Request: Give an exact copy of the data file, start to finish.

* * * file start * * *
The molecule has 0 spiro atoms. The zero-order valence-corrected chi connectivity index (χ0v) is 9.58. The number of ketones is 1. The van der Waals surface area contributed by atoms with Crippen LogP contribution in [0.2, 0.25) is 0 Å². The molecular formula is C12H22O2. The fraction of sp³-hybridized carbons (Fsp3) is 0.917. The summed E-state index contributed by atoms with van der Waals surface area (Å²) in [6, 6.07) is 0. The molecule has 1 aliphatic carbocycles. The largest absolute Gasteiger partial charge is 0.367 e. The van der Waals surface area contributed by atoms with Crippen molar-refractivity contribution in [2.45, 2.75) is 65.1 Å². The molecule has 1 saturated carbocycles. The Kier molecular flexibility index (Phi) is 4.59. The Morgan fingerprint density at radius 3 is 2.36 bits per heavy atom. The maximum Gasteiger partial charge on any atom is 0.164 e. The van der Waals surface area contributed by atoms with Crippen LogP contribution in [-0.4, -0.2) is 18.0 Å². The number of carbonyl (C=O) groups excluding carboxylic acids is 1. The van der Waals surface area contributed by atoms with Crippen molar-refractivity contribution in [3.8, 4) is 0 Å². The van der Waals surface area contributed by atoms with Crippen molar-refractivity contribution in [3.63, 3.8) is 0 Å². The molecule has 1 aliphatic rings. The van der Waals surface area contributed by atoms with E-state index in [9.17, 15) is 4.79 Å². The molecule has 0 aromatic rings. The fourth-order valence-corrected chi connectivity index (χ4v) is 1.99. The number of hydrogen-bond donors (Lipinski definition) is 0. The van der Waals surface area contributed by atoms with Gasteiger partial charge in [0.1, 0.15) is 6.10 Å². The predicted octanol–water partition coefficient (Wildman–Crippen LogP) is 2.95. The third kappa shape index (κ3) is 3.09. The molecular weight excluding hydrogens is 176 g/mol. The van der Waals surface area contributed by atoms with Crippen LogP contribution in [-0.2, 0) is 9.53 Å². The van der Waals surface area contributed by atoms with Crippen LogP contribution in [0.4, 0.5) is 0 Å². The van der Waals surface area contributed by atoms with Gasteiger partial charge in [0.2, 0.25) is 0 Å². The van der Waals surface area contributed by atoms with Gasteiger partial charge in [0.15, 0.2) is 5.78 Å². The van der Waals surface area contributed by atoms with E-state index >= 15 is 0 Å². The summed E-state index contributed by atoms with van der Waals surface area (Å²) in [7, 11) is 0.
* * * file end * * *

The molecule has 0 spiro atoms. The zero-order valence-corrected chi connectivity index (χ0v) is 9.58. The number of ketones is 1. The van der Waals surface area contributed by atoms with Crippen LogP contribution in [0.2, 0.25) is 0 Å². The molecular formula is C12H22O2. The fraction of sp³-hybridized carbons (Fsp3) is 0.917. The summed E-state index contributed by atoms with van der Waals surface area (Å²) in [6, 6.07) is 0. The molecule has 1 aliphatic carbocycles. The largest absolute Gasteiger partial charge is 0.367 e. The van der Waals surface area contributed by atoms with Crippen molar-refractivity contribution in [2.45, 2.75) is 65.1 Å². The molecule has 1 saturated carbocycles. The Kier molecular flexibility index (Phi) is 4.59. The Morgan fingerprint density at radius 3 is 2.36 bits per heavy atom. The maximum Gasteiger partial charge on any atom is 0.164 e. The van der Waals surface area contributed by atoms with Crippen LogP contribution in [-0.4, -0.2) is 18.0 Å². The number of carbonyl (C=O) groups excluding carboxylic acids is 1. The van der Waals surface area contributed by atoms with Crippen molar-refractivity contribution in [3.8, 4) is 0 Å². The van der Waals surface area contributed by atoms with Crippen molar-refractivity contribution in [3.63, 3.8) is 0 Å². The molecule has 1 aliphatic rings. The van der Waals surface area contributed by atoms with E-state index in [9.17, 15) is 4.79 Å². The molecule has 0 aromatic rings. The fourth-order valence-corrected chi connectivity index (χ4v) is 1.99. The number of hydrogen-bond donors (Lipinski definition) is 0. The van der Waals surface area contributed by atoms with Gasteiger partial charge in [0.1, 0.15) is 6.10 Å². The predicted octanol–water partition coefficient (Wildman–Crippen LogP) is 2.95. The third kappa shape index (κ3) is 3.09. The molecular weight excluding hydrogens is 176 g/mol. The van der Waals surface area contributed by atoms with Crippen LogP contribution in [-0.2, 0) is 9.53 Å². The van der Waals surface area contributed by atoms with Crippen LogP contribution in [0.4, 0.5) is 0 Å². The van der Waals surface area contributed by atoms with Gasteiger partial charge in [0.2, 0.25) is 0 Å². The van der Waals surface area contributed by atoms with Gasteiger partial charge in [0.15, 0.2) is 5.78 Å². The van der Waals surface area contributed by atoms with E-state index >= 15 is 0 Å². The summed E-state index contributed by atoms with van der Waals surface area (Å²) in [7, 11) is 0.